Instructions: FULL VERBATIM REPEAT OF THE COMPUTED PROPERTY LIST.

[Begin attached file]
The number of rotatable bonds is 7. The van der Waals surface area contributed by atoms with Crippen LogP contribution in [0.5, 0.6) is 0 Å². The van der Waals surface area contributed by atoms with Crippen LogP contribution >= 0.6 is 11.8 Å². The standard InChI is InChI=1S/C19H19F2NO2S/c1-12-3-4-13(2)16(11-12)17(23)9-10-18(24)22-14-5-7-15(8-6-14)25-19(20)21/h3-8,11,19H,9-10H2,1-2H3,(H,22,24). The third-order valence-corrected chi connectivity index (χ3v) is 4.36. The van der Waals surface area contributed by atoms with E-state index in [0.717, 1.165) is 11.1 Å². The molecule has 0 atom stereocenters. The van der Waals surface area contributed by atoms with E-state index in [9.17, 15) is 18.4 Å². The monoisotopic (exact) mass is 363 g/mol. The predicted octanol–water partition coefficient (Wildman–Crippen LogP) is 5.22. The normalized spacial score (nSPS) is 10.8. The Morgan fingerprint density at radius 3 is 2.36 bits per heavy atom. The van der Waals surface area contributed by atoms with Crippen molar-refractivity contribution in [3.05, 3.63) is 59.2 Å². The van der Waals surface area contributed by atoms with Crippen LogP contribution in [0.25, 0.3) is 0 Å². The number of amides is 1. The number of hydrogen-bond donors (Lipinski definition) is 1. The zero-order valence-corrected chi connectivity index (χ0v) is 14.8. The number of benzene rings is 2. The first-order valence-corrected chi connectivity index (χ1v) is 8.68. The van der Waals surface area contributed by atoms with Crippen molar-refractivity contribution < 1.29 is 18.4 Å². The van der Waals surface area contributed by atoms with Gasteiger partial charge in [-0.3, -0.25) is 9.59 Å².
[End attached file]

The number of rotatable bonds is 7. The van der Waals surface area contributed by atoms with Crippen LogP contribution in [0.5, 0.6) is 0 Å². The van der Waals surface area contributed by atoms with Crippen LogP contribution >= 0.6 is 11.8 Å². The standard InChI is InChI=1S/C19H19F2NO2S/c1-12-3-4-13(2)16(11-12)17(23)9-10-18(24)22-14-5-7-15(8-6-14)25-19(20)21/h3-8,11,19H,9-10H2,1-2H3,(H,22,24). The third-order valence-corrected chi connectivity index (χ3v) is 4.36. The van der Waals surface area contributed by atoms with E-state index in [0.717, 1.165) is 11.1 Å². The molecule has 0 atom stereocenters. The van der Waals surface area contributed by atoms with E-state index in [9.17, 15) is 18.4 Å². The monoisotopic (exact) mass is 363 g/mol. The predicted octanol–water partition coefficient (Wildman–Crippen LogP) is 5.22. The normalized spacial score (nSPS) is 10.8. The Morgan fingerprint density at radius 3 is 2.36 bits per heavy atom. The van der Waals surface area contributed by atoms with Crippen molar-refractivity contribution in [3.05, 3.63) is 59.2 Å². The van der Waals surface area contributed by atoms with Crippen LogP contribution in [0.25, 0.3) is 0 Å². The number of amides is 1. The number of hydrogen-bond donors (Lipinski definition) is 1. The zero-order valence-corrected chi connectivity index (χ0v) is 14.8. The number of benzene rings is 2. The first-order valence-corrected chi connectivity index (χ1v) is 8.68. The van der Waals surface area contributed by atoms with Crippen molar-refractivity contribution < 1.29 is 18.4 Å². The van der Waals surface area contributed by atoms with Gasteiger partial charge in [-0.3, -0.25) is 9.59 Å².